The lead at this point cycled around to Dismore, with Ray in second, followed by de Ferran, Ward, Castroneves, and Buhl. Dismore proceeded to stretch out a lead of over five seconds and clearly was the class of the field at this point. On lap 60 de Ferran reeled in Ray and they dueled for second, while Castroneves and Buhl engaged in an ongoing battle that would go on for most of the day between those two. The overcast was getting heavier and reports began coming in of rain near the track. By lap 69, with the long stretch of very fast green-flag action, the field needed to pit again. Buhl and Gordon went first, and Dismore pitted on the next lap handing the lead to Ray. Unfortunately, after his pit stop Dismore reported not being able to get the gearbox past 4th gear; he nonetheless continued to turn very fast laps. de Ferran and Ward pitted on lap 74. Castroneves made a routine stop on lap 78, and then Ray and Stewart on lap 80 handing the lead back to Andretti. Stewart stalled his engine and lost some time.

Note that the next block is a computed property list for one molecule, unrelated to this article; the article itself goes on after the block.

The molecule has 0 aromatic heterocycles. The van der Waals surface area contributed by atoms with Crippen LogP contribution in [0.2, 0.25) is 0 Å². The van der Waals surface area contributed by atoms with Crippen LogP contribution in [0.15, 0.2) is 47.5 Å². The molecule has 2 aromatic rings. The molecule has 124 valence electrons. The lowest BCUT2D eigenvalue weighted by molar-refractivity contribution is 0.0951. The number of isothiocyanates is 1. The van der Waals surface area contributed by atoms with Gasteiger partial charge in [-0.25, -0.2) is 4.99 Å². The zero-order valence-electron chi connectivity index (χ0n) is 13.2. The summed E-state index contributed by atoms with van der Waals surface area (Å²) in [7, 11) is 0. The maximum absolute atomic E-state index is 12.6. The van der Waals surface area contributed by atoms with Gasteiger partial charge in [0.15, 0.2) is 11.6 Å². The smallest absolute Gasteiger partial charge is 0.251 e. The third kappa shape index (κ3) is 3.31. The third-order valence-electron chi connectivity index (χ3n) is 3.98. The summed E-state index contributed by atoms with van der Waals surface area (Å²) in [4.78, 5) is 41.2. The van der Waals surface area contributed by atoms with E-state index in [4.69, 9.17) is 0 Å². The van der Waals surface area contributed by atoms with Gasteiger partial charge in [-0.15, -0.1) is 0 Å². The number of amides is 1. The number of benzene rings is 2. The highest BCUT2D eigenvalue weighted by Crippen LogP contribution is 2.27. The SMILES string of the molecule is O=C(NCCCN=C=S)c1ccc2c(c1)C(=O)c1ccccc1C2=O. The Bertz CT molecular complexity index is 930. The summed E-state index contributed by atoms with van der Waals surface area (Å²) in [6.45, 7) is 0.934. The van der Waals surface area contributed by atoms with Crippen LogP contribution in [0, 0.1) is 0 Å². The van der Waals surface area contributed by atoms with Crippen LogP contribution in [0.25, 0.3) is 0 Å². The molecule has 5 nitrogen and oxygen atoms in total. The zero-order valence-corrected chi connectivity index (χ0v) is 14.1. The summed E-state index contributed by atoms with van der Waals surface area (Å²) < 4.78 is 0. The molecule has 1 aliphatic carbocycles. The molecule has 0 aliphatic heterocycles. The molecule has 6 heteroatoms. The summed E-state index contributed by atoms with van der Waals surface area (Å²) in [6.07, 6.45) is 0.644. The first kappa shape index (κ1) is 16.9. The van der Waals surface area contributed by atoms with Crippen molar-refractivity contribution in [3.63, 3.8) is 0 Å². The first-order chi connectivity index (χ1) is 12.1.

On lap 83, Andretti, after waiting as long as possible to see if it would rain, finally pitted, handing the lead back to Dismore. The Hoosier continued clocking very fast laps despite not having a high gear. On lap 87 Gregoire pitted with an oil leak, and three laps later a yellow was throw because of the oil. This was where things went bad for Dismore. After the leaders pitted, with Dismore emerging with the lead, his team asked him to try to force his gearbox into 5th. When he did so, the gearbox broke, and under caution Dismore coasted back into the pits with no drive. Schroeder meanwhile was having the opposite problem: his gearbox was stuck in 6th, making pit stops rather difficult. Robby McGehee's team reported having no radio with their driver. With Dismore going to the garage, Ray assumed the lead with Andretti in tow. As the green flew on lap 96, dark clouds appeared to the west. Ray, assuming that rain might end the race, charged off and ran the fastest laps he was capable of, with Andretti applying the pressure. However, Ray had some bad information: weather radar showed not a massive storm system but only a small line that would pass over. Pushing his car too hard, Ray pushed up into the wall exiting turn 4 on lap 103, and Andretti slipped by into the lead as Ray slowed with suspension damage. Even then, the sitiuation might have been salvagable with a caution flag, but that caution came when Jon Herb hit Ray in the rear on lap 107, causing further damage and putting Ray out of contention.